What Is Sleep Apnea?
During sleep, it is normal to have brief pauses in breathing. However, when the pauses are longer or they stop altogether, it is called obstructive sleep apnea (OSA). According to National Heart, Lung and Blood Institute OSA may be prevalent in older people, but kids and teenagers also suffer from it.
What Happens During Sleep Apnea?
Typically, when we are asleep our muscles tend to relax, including those along the throat, hence blocking the airwaves and causing us to stop breathing, momentarily. When this happens the levels of oxygen in the body reduce and as a result, our brain is then triggered to rouse us up ever so briefly, so that the airways can stop blocking. In normal sleep, this happens very rapidly and soon we are asleep again without recollection of having been awake at all.
But with sleep apnea, these muscles tend to completely relax hence entirely blocking the airway. This pattern recurs throughout the night so they never manage to enter the deeper state of sleep where the body completely rests.
According to Dr. Mary L. Gavin, MD in an article written for KidsHealth.org, OSA is a serious condition that if not treated, can affect their growth, behavior, learning abilities, and even cause heart problems.
What Causes Obstructive Sleep Apnea?
The following risk factors can lead to the development of OSA:
- History of sleep apnea in the family.
- Being overweight
- Medical conditions such as Cerebral Palsy or Down syndrome.
- Physical defects in the structures of the jaw, mouth or throat that obstruct the airway
- A large tongue that can fall back during sleep and obstruct the airway.
What Are the Symptoms of Sleep Apnea?
These signs in young people usually signal sleep apnea: snoring usually associated with pauses, gasps or snorts; heavy breathing while sleeping; very restless sleep and unusual sleeping positions.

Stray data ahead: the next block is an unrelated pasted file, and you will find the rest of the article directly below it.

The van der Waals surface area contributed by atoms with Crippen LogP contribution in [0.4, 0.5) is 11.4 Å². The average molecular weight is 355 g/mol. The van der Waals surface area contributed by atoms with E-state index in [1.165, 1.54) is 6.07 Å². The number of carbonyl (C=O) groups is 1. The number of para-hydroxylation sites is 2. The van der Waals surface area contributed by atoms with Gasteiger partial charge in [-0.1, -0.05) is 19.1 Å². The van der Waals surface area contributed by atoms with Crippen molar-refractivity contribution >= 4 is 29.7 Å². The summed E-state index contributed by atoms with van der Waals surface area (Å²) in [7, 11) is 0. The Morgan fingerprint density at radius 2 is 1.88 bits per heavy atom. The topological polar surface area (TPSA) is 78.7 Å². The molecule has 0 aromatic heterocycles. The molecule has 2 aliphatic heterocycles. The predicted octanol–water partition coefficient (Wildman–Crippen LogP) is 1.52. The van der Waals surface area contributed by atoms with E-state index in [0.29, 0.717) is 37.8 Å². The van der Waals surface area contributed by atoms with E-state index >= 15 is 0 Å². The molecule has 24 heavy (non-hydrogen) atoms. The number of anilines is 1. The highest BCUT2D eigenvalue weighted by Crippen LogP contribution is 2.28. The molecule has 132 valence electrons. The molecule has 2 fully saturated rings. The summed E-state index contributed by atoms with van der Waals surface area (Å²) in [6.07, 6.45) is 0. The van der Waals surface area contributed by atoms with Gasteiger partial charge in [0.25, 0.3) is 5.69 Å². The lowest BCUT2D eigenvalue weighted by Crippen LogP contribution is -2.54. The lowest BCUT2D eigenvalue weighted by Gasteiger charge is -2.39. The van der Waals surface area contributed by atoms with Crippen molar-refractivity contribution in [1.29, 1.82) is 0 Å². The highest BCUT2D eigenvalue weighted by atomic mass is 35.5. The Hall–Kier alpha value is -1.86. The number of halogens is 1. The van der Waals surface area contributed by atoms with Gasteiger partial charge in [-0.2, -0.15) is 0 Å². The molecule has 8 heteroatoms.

As a result of inadequate sleep, they may have a hard time waking up in the morning; be tired throughout the day or develop daytime sleepiness; have low attention spans and other behavioral problems which in the long run may affect their school performance.
How Is Sleep Apnea Diagnosed?
If your child experiences one or more of the above symptoms your doctor may either recommend a sleep study or seeing a sleep expert.
“A sleep study [called polysomnogram] lets doctors check for OSA and record a variety of body functions while a child sleeps. Sleep studies also can help doctors diagnose central sleep apnea and other sleep disorders”, states Dr. Gavin
Sleep studies are painless and risk-free, but patients typically need to have an overnight stay at the hospital or sleep Center for observation.
How Is Sleep Apnea Treated?
If the apnea is caused by enlarged tonsils or adenoids your doctor will refer your child to an ENT (ear, nose, and throat doctor). The ENT might decide to carry out a procedure known as adenotonsillectomy to take out the tonsils and adenoids. This is a minor surgery that is usually a very effective treatment for OSA.
If the apnea is caused by other factors, a doctor may recommend continuous positive airway pressure (CPAP) therapy. People with excess weight may need to work with their doctor on a diet change and exercise regimen or any other safe weight-loss methods.